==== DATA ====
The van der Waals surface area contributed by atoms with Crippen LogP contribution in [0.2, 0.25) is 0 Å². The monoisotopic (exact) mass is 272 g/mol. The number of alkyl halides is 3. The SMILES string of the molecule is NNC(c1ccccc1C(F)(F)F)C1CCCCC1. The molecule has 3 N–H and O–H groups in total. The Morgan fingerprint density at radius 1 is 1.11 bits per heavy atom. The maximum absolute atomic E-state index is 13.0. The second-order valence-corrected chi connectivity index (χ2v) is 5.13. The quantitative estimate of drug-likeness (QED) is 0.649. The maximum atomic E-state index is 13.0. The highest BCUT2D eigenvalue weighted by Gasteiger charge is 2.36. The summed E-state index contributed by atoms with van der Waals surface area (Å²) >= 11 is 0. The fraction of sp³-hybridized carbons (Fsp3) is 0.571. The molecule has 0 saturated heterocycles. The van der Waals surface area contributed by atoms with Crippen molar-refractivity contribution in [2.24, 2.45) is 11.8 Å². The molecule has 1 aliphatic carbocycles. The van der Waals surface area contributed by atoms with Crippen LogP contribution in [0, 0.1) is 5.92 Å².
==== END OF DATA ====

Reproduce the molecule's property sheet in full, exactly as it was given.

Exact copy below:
The van der Waals surface area contributed by atoms with Crippen LogP contribution in [0.2, 0.25) is 0 Å². The monoisotopic (exact) mass is 272 g/mol. The number of alkyl halides is 3. The SMILES string of the molecule is NNC(c1ccccc1C(F)(F)F)C1CCCCC1. The molecule has 3 N–H and O–H groups in total. The Morgan fingerprint density at radius 1 is 1.11 bits per heavy atom. The maximum absolute atomic E-state index is 13.0. The second-order valence-corrected chi connectivity index (χ2v) is 5.13. The quantitative estimate of drug-likeness (QED) is 0.649. The maximum atomic E-state index is 13.0. The highest BCUT2D eigenvalue weighted by Gasteiger charge is 2.36. The summed E-state index contributed by atoms with van der Waals surface area (Å²) >= 11 is 0. The fraction of sp³-hybridized carbons (Fsp3) is 0.571. The molecule has 0 saturated heterocycles. The van der Waals surface area contributed by atoms with Crippen molar-refractivity contribution in [2.24, 2.45) is 11.8 Å². The molecule has 1 aliphatic carbocycles. The van der Waals surface area contributed by atoms with Crippen LogP contribution in [0, 0.1) is 5.92 Å².